British Empire Article

Courtesy of OSPA

by R. E. N. Smith
The Centurion
Tea Estates, Shire
Having been married on my first leave from Nyasaland in November 1953, on our return two months later I was posted with my brand new wife to Land Settlement duties at Chingale in the Shire River valley near Zomba. Chingale Boma consisted of two "officer" level houses, one ours and the other unoccupied, a small office and even smaller dispensary, and a few junior staff houses. It was a fairly lonely but very happy life, with few strangers to bother our Eden.

However, one day an unusual visitor appeared in the sturdy shape of an old gentleman seeking employment - he was much too grand to be just looking for work. He was ex-Regimental Sergeant Major Magomero, DCM, once of the 1st King's African Rifles, with a record of service that would take some beating. By tribe he was a Henga from the far north, four hundred miles away, so he was a long way from home. As a young man he had enlisted in the Central Africa Regiment when it was raised in 1898 or 1899, and served with it for more than twenty years, rising to the rank of RSM and being awarded the Distinguished Service Medal for courage in battle. He retired in 1921, and immediately re-enlisted in the Nyasaland Police, which-was being raised on semi-military lines in that year. He served with the Police until 1939, retiring as Force Sergeant Major just before the war. In 1939 he promptly re-enlisted in the KAR even though he must have been well past 60 and served with them again until 1945. In 1952 we raised the Police Mobile Force as a rapid reaction force to deal with civil disturbance; guess who was first in the line to join up, like Job, smelling the battle afar off, the thunder of the captains and the shouting.

The Centurion
King's African Rifles
Now he stood there in front of me, ramrod straight and impeccably turned out in a starched khaki bush jacket and shorts, puttees and polished boots, Sam Browne, bush hat emblazoned with the letters "RSM" and a row of medals long enough to make Goering envious, but he had not a penny in the world. Sadly, in the days of his service retirement carried a gratuity and not a pension, and though he had earned three gratuities, all had long been eaten up by his relatives and he was destitute. Fortunately the peculiar financial system of Land Settlement had sufficient leeway in it for me to be able to take him on as supernumerary Head Messenger, with no particular duties, other than to lend his fine presence and prestige to our little establishment.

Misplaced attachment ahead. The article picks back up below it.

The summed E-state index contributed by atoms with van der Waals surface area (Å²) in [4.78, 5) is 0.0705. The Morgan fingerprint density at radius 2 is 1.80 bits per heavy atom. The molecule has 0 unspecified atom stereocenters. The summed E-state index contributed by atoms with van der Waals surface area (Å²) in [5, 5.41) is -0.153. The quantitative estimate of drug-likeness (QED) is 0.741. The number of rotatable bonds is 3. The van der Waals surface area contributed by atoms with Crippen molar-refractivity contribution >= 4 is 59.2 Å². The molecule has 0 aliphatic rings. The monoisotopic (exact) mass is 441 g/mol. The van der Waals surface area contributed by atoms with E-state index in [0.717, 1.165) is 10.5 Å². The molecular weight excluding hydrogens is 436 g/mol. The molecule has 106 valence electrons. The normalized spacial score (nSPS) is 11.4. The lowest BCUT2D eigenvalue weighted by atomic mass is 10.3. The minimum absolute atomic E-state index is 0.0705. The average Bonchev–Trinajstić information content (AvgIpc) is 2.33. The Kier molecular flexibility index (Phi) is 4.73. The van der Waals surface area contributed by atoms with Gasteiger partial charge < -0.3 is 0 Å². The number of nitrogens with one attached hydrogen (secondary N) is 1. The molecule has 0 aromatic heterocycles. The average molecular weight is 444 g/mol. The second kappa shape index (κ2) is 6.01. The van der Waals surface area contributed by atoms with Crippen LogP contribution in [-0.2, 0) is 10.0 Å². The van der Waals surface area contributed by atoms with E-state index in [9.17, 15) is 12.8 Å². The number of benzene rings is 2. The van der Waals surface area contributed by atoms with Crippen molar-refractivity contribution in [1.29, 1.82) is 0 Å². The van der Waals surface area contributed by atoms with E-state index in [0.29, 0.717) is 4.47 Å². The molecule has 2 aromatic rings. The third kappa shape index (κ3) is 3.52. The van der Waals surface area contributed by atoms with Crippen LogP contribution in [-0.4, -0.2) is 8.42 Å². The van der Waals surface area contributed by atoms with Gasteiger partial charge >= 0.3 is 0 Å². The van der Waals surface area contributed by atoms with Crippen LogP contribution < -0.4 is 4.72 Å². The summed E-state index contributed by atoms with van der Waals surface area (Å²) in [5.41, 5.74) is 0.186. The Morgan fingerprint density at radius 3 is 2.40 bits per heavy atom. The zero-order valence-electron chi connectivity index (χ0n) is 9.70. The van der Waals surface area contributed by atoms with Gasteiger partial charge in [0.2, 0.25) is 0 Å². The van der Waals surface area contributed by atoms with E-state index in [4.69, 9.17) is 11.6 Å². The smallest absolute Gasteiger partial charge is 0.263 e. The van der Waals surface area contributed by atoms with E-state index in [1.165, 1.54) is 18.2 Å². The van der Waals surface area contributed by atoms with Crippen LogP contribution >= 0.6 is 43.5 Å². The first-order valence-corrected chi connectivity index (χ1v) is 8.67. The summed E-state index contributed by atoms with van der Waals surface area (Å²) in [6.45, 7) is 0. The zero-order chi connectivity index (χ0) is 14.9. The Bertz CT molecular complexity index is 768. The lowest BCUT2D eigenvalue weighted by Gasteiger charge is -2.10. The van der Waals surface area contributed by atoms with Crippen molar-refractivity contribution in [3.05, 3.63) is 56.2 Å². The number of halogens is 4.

The Centurion
Our Allies, The Colonies
The following year I came across the memoirs of Sir Philip Mitchell, Governor of Kenya (African Afterthoughts - Hutchinson 1954), and I quote;- "The fully trained regular African soldier, especially the warrant and non-commissioned officers, of forty years ago, when the whole region was so near in years to the dark and savage past, were by any criterion remarkable men. They . . . had been trained by selected British officers and regimental sergeant-majors in relatively small numbers and with great care. They were self-reliant, smart, efficient and wholly dependable and when, on mobilization in 1914, they had to adjust themselves to working with a large number of European volunteers, like myself, who were appointed section leaders, machine gunners and the like, most of us totally untrained and ignorant, they made an admirable job of a difficult situation. No-one, in those days, would say bluntly that these African warrant-officers were our superiors, but that was the fact; and they dealt with us, while they taught us our business, tactfully and sensibly, so that they were respected and obeyed... There were many striking personalities among these men... Magomero, who was Sergeant-Major of the 1st Battalion when I was Adjutant, as gallant and loyal - and competent - a soldier as ever held his rank, and some higher."

He remained at Chingale after we left, and the following year I tried to arrange for him to be the presenter of the country's gift to the Queen Mother at the state baraza during her visit, but alas, it was a heavy ivory affair, and too much for him. I do not know what his medals were, apart from the DCM, but in his time the 1st KAR (and its predecessor) campaigned against the Yao in Nyasaland itself, in the Ashanti War of 1900, against the Mad Mullah in Somaliland, in the Nandi Expedition of 1905 and of course throughout the 1914-18 war, with continual duels with the Mad Mullah - they were still dealing with him in 1921. Magomero must be long gone to the Valhalla of valiant warriors, but forty years since I last saw him he lives on in my memory as a gentleman (no other word will do) embodying the discipline, integrity and dignity that characterised so many African officers of his day.

Colonial Map
Central African Federation Map, 1960
Colony Profile
Originally Published
OSPA Journal 71: April 1996


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